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Tuesday, October 21, 2014

Ralph Rapson

I started this blog September 6, 2010. Some of you have been readers since the beginning. Others have come on board later. From now through the end of the month, I'm going to be on a short blogging break. Not only am I in the middle of a big volunteer project, I'm also trying to help get the new store open, so I've decided share some of my favorite posts from the past four years. I'll throw in a few new photos for you longtime supporters who read the posts when they were first published.

(First posted 1/3/2011)
Ralph Rapson (1914-2008) was an architect, designer and entrepreneur. He was educated at the University of Michigan and the Cranbrook Academy of Arts, where he studied under Eliel Saarinen. At Cranbrook he met Florence Schust, who would later marry Hans Knoll and then introduce him to the Knoll company, for which he would design a successful line in the 1940s.

Rapson taught architecture at the New Bauhaus School in Chicago from 1942-1946. He Also taught at the Massachusetts Institute of Technology from 1946-1954. He is well-known for his experimental concept houses like the 1939 "Cave House" and "Fabric House," and the 1945 "Greenbelt House," which was Arts & Architecture's Case Study House #4. Rapson was the Dean of the School of Architecture at the University of Minnesota from 1954-1984.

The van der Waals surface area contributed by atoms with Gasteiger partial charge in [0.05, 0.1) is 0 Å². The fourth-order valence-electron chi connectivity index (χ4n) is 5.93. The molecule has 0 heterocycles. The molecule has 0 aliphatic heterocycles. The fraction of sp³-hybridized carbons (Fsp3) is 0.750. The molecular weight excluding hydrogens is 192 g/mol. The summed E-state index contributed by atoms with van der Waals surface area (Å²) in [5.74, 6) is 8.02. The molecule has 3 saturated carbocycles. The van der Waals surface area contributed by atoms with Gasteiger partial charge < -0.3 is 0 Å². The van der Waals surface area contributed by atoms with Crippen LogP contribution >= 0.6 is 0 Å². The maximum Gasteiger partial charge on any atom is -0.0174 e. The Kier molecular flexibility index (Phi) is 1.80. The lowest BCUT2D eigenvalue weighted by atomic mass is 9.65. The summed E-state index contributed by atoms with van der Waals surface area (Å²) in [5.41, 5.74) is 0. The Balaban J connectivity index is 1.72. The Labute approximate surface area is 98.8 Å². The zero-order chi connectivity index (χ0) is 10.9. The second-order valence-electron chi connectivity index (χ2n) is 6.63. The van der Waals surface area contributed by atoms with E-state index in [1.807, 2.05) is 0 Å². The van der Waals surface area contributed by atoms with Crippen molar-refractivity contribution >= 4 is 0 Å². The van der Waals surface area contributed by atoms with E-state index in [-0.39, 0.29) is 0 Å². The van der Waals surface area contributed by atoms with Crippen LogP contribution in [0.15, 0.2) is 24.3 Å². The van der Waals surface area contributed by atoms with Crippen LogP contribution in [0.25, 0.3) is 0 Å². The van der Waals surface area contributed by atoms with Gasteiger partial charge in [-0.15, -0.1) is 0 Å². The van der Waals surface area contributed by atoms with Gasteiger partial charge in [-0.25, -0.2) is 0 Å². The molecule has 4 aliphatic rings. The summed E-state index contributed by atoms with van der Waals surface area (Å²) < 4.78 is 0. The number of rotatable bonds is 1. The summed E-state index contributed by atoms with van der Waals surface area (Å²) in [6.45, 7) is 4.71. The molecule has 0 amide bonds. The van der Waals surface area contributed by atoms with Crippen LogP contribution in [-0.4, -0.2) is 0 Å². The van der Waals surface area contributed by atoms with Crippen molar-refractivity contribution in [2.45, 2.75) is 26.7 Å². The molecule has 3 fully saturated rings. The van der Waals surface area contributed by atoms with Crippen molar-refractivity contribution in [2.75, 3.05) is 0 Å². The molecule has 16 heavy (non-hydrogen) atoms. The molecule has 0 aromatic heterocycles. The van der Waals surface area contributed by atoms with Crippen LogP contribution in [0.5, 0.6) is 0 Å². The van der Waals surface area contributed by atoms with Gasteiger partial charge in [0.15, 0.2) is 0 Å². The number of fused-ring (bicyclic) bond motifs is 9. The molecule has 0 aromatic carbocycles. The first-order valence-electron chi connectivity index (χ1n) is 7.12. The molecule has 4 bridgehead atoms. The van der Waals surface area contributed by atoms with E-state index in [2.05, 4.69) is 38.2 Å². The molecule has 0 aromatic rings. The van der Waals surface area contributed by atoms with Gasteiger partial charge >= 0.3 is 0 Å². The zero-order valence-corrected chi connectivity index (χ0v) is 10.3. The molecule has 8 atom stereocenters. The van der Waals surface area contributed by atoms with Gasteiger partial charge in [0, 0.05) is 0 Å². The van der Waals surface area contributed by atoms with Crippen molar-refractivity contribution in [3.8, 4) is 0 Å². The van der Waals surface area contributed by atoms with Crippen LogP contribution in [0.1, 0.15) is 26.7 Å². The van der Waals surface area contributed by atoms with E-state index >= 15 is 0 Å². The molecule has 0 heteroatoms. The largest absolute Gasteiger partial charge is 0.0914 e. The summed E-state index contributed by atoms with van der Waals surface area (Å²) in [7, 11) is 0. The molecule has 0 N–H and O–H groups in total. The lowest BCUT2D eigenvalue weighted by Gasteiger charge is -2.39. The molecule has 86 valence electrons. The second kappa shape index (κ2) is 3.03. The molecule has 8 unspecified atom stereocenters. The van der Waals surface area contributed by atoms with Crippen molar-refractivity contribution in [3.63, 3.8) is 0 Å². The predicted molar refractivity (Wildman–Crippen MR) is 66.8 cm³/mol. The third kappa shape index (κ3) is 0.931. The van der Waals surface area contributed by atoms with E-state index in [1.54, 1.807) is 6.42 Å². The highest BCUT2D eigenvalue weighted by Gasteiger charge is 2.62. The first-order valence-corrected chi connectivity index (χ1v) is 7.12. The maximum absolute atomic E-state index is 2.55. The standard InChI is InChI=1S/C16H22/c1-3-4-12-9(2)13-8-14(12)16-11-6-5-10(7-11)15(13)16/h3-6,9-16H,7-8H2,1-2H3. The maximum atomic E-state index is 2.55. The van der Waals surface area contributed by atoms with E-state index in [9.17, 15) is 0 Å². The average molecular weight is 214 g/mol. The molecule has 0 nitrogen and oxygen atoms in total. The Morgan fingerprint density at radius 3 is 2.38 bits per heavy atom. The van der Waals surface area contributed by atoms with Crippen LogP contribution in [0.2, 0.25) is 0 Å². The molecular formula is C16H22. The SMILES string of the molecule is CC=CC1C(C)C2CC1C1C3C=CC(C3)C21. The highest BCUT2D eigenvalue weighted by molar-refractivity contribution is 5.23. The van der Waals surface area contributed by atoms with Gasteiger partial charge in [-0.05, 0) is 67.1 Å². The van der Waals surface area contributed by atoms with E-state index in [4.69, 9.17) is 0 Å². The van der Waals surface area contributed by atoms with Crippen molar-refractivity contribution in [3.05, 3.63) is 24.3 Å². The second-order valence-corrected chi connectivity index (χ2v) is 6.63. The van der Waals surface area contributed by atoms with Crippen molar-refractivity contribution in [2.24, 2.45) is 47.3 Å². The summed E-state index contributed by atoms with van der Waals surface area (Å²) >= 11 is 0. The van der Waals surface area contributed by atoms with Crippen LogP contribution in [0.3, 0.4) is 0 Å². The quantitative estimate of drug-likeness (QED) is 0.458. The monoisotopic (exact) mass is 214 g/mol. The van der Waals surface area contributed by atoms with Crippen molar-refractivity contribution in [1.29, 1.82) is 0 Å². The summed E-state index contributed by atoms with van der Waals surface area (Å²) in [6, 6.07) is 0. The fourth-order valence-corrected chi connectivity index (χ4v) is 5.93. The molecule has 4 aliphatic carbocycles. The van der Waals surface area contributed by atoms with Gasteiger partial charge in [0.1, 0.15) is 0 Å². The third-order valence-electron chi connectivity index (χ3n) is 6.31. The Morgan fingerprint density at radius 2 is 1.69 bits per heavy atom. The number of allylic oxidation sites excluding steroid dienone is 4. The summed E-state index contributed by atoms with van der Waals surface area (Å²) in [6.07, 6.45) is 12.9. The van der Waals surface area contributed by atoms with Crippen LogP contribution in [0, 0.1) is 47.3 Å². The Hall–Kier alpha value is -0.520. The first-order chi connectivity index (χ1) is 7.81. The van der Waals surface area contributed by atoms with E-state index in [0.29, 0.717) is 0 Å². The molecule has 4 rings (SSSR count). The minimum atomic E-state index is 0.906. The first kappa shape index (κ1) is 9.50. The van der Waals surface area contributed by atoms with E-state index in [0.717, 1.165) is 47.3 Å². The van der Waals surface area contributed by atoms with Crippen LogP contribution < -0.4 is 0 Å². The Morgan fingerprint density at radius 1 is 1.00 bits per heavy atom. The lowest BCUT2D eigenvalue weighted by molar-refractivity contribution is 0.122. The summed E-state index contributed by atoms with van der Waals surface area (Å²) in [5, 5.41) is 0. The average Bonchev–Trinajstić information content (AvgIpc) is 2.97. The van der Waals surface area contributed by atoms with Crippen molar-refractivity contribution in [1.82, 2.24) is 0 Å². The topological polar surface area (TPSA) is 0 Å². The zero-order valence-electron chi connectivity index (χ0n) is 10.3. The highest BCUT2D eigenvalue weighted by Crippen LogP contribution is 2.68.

In 1963 he designed the Guthrie Theater in Minneapolis. He also worked for the U.S. Government's Department of Foreign Buildings in the 1950s, after striking a deal that any work he did would be furnished with Knoll furniture. From this period, Rapson is best known for the U.S. Embassy buildings in Stockholm and Copenhagen.

Rapson's furniture designs employed newly developed materials and mass production processes. In 1945 he helped Knoll introduce the 'Equipment for Living' series of furniture. The program was commissioned by the Kellett Aircraft Corporation, who requested that the pieces be made of metal. Rapson's line featuring a tea trolley, side table and lounge proved to be extremely successful, and Knoll created 'Thermalware' accessories like cocktail shakers and ice buckets to accompany the furniture. Knoll then released the Rapson Line in 1945, which included the now-classic "Rapson Rocker."  Knoll sold the playful, organic line to Bloomingdale's in 1945, who then took out a full page advertisement for the rocker in the New York Times, touting it as a modern take on a traditional piece.

Throughout the 1950s, Rapson and his wife Mary had a store, Rapson, Inc., in Boston. The couple sold Rapson's furniture, as well as George Nelson furniture and objects, Harry Bertoia jewelry and pieces from both the Knoll and Herman Miller collections. They also imported pieces that they found to be integral to the energy of modern design like porcelain from Germany and Marimekko textiles from Finland.

From and

Slide cart

Slide rocker 

Slide sofa and chairs

Variation of slide rocker

Ralph Rapson's personal Rapid Rocker

Slide lounge

Slide lamps

Slide lamp sketches

Highback Greenbelt rock

Gidwitz House

Butler House

Schecter House (House of Doors)


  1. Nice sleek designs. I especially like the houses.

    1. He designed some beautiful homes, that's for sure!

  2. Love the Butler House! Dana, thank you for the encouraging words......all the best with your volunteer project and the store. =)

    1. The Butler House is my favorite too. I can't imagine how wonderful it would be to live in a place like that. Thanks for your good wishes!

  3. The houses are great and I like the idea of the slide lounger very much...

    1. The shape of that chair is great, and I love the cartoon! :)